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New Camping Shelters on Bartram Canoe Trail

The Justins Bay, Mudhole Creek, and Yancey Branch (pictured above) shelters are now available to reserve for overnight paddling trips on the Bartram Canoe Trail.

The State Lands Division of the Alabama Department of Conservation and Natural Resources (ADCNR) has recently completed the construction of three new camping shelter locations on the lower delta section of the Bartram Canoe Trail in south Alabama. The Justins Bay, Mudhole Creek and Yancey Branch shelters are now available to reserve for overnight paddling trips on the canoe trail.

“The Mobile-Tensaw Delta is one of the most biologically diverse locations in the United States,” said Chris Blankenship, ADCNR Commissioner. “We encourage everyone to take advantage of this unique way to explore the delta and experience what makes it such an ecologically important place.”

The Justins Bay location features two camping shelters connected by an Americans with Disabilities Act (ADA) accessible boardwalk and kayak/canoe launch. The shelters face in opposite directions and overlook Justins Bay to the east and the Apalachee River to the west. The Justins Bay shelters are accessible from an ADA compliant kayak launch located at the 5 Rivers Delta Resource Center in Spanish Fort, Ala.

The Mudhole Creek location is the northernmost camping shelter in the lower delta section of the trail. This shelter sits just above the surface of the water and is located approximately 1.25 miles from the mouth of Mudhole Creek. Historic Blakeley State Park in Spanish Fort and Cloverleaf Landing in Bay Minette, Ala., provide the closest access to the Mudhole Creek shelters.

The Yancey Branch shelter is located on the north end of Yancey Bay in the lower delta as part of the Forever Wild Land Trust MTD-Coastal Land Trust Tract Additions property. The shelter faces north providing paddlers with an excellent view of the Delta. The Yancey shelter is accessible from Buzbee Landing in Baldwin County or 5 Rivers in Spanish Fort.

Each new shelter can accommodate up to eight people and includes a fixed dock, cooking table, benches, eye hooks for hammocks and privacy curtain.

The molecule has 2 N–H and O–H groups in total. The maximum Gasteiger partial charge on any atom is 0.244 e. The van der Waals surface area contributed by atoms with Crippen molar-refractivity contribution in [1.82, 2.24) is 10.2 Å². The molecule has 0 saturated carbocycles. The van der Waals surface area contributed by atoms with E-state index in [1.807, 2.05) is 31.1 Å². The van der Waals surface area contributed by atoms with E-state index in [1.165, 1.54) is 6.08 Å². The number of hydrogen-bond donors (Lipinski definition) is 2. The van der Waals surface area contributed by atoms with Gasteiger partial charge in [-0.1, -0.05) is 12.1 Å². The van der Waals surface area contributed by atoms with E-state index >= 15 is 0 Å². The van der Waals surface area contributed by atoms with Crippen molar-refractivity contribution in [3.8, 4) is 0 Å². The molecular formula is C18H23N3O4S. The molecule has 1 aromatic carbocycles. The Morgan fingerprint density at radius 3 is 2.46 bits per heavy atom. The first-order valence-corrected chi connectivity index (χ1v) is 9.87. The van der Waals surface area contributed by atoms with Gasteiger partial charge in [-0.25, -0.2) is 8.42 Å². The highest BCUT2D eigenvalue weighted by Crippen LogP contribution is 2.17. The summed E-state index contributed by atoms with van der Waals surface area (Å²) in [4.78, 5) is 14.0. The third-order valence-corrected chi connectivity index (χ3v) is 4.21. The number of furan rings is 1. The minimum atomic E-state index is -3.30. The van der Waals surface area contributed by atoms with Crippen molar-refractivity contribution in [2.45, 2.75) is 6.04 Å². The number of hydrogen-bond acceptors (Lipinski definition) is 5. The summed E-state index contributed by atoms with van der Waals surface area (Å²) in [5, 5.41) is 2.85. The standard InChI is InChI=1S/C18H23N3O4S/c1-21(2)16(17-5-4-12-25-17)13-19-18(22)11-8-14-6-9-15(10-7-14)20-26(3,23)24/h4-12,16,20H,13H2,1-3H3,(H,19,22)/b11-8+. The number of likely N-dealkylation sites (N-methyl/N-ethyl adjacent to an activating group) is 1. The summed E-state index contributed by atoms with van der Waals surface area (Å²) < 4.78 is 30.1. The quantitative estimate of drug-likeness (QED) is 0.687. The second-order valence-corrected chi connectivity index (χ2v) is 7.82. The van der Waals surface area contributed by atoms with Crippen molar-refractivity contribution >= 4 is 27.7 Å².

The new camping shelters join four floating platforms that are available for overnight paddling trips on the Bartram Canoe Trail. The shelters and floating platforms are available by reservation only (limited to canoeists and kayakers). For more information or to make reservations, visit the Alabama State Lands Division Canoe Trails website www.alabamacanoetrails.com.

Opened in 2003, the Bartram Canoe Trail system provides paddling opportunities to explore the many rivers, streams, lakes, sloughs and bayous of the Mobile-Tensaw Delta – the second largest river delta in the U.S.

In addition to the Bartram, the Alabama State Lands Division opened the Perdido River Canoe Trail in 2016. The trail winds down 19 miles of the Perdido River in Baldwin County. At four stops along the way, paddlers can reserve one of six camping shelters. Additionally, a hiking trail parallels the canoe trail for much of its length.

The ADCNR State Lands Division performs a broad range of land management activities relating to state-owned land. Most lands managed by the Division are trust lands managed for specific purposes including outdoor recreation such as hiking, mountain biking, hunting, wildlife watching and paddling.

The Alabama Department of Conservation and Natural Resources (ADCNR) promotes wise stewardship, management and enjoyment of Alabama’s natural resources through four divisions: Marine Resources, State Parks, State Lands, and Wildlife and Freshwater Fisheries. To learn more about ADCNR, visit www.outdooralabama.com.

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